A crowd between 2,000 and 2,500 chugged to Bald Knob on Friday for a whistle-stop by Union Pacific Railroad’s Big Boy 4014 steam locomotive.

“I’m here to film the 4014, the largest steam locomotive ever built,” Brendan Baser of Stuttgart said. “I have actually seen it before in Little Rock in 2019 when it went through. To me, seeing such a historic piece of equipment rolling through in the 21st century is quite nice to see.”

David Jackson of Russell with Arkansas Traveler Hobby Shop in Bald Knob’s depot was among those who helped “facilitate getting everybody to see the train and make sure everybody has a safe time and everybody has a fun time.”

“I have been a fan of the railroad since I was a kid, for 40-some-odd years,” Jackson said. “Big Boy is a steam engine and anytime there is a steam engine, that’s a great thing. Union Pacific Railroad spent a lot of time to rebuild her. She is the second-largest steam locomotive ever made, the biggest one ever in production.”

With emotion in her voice, Edwina Martin from Ward said seeing the locomotive “means so much to me because my daddy, both my granddaddies and my uncle all worked the Illinois Central Gulf [Railroad] and I wanted to see this big thing because I saw pictures of it. It is just astonishing to me. Something that big they can get to run is just great. It is great history.”

Arthur Florer of Fayetteville saw a steam locomotive for the first time when he was “actually working on a road when I was in California when I was about 5 years old, probably in 1950.” He came to Bald Knob with his wife, Ruth, because “I just wanted to see an old steam locomotive.”

Ruth Florer said, “We watched a PBS special about steam locomotives and he was so excited about it. Then, when I saw this coming, I had to tell him, and besides it’s my birthday.”

According to information from Union Pacific, 25 Big Boys were built exclusively for the railroad; the first was delivered in 1941. The locomotives were 132 feet long and weighed 1.2 million pounds.

Big Boy 4014 was delivered to Union Pacific in December 1941. The locomotive was retired in 1961, after traveling 1,031,205 miles in its 20 years of service. It was reacquired from the RailGiants Museum in Pomona, Calif., in 2013 and then relocated to Cheyenne to start a multi-year restoration process. It came back into service in May 2019 to celebrate the 150th anniversary of the transcontinental railroad’s completion.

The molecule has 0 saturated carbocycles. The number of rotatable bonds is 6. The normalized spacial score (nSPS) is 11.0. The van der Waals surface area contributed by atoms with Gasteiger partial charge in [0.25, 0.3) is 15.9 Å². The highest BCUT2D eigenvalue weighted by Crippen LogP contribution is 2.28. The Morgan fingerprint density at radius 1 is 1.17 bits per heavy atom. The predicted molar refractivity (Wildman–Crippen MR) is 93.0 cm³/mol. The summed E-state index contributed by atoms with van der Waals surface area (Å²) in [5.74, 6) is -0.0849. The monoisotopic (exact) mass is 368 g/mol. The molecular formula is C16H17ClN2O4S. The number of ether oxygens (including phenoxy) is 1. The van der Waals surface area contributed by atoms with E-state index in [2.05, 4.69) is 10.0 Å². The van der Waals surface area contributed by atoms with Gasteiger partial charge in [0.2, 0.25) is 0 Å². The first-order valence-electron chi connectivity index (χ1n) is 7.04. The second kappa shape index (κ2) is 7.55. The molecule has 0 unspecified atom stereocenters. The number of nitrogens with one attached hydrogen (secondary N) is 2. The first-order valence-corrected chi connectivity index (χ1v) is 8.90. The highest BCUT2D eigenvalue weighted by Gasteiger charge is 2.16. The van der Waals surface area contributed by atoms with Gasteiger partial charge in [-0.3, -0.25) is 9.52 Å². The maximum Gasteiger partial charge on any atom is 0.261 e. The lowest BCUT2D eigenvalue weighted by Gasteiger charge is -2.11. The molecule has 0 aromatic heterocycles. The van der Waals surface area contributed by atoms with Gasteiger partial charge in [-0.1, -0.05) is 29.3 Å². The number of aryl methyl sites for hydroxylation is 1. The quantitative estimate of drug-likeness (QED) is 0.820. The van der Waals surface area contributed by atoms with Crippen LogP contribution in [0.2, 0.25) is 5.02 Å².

“I have been playing trains since I was 5,” Tony Young of Searcy said. “I am past president of the county historical society and I love anything historical and all.”

David Chandler of Searcy said, “Just to see this thing is history. The steam engine is alive and it’s just an exciting period.”

It was exciting for children as well as adults. Calvin Moorer of Searcy brought a train book to hold in his hands as the train came in.

Deborah McDonald of Heber Springs brought her twin grandsons, Finn and Liam, who will be 5 in September.

“We saw it when it came to Little Rock before, McDonald said. “We actually met the man who oversaw the renovation of it. I think it’s a great thing that it’s here.”

Tara McKnight of Bald Knob said her 17-year-old son is a big train enthusiast so after they saw Big Boy in Bald Knob, they drove to Walnut Ridge to see it again. McKnight said Walnut Ridge was the third stop of the day. A stop was also made by Big Boy in Tuckerman. “He had a great time,” McKnight said of her son.

The Bald Knob School District “brought almost 70 kids today from fourth grade” to see the locomotive, teacher Tammy Glaze, a Bald Knob City Council member, said, “and we have been reading about trains and I pulled up some passages from trains and how they have evolved from eastward to westward and the kids are really excited!”

Others like Martin were thinking about family members when they saw the locomotive.

Scott and Crystal Merrill from Cabot were at the whistle stop. Scott said “My dad [Hubert] and my wife here [Crystal] chased it back whenever it came through in 2019,” Scott Merrill of Cabot said, “and he passed away with cancer Jan. 31st this year.”

Sheronda Hines-Higgins, originally from Jacksonville, N.C., and now living in Jacksonville at the Little Rock Air Force Base, said, “My daddy always talked about this train since I was about 10 or 11 years old since now we are from the East Coast and now we are close to the transcontinental railroad. ... My daddy sits home and he watches this on the Travel Channel all the time on TV.”

Allen Latimer, 74, of Horn Lake, Miss., said he made the trip to Bald Knob “No. 1, because I love railroad and my mother’s family were railroad people ever since the war between the states, and it’s just a part of history and this is my only chance in life to see this.”

Latimer’s daughter, Colleen, who lives in Hoxie, said ,“I think this is amazing. For the opportunity to share this event and for me to be with my dad and witness this is a great day.”

Bald Knob Mayor Barth Grayson said he was told there were license plates from 11 states at the whistle-stop. Craig Christiansen, state representative from District 47, and his wife, Cathy, got to take a ride on the train.

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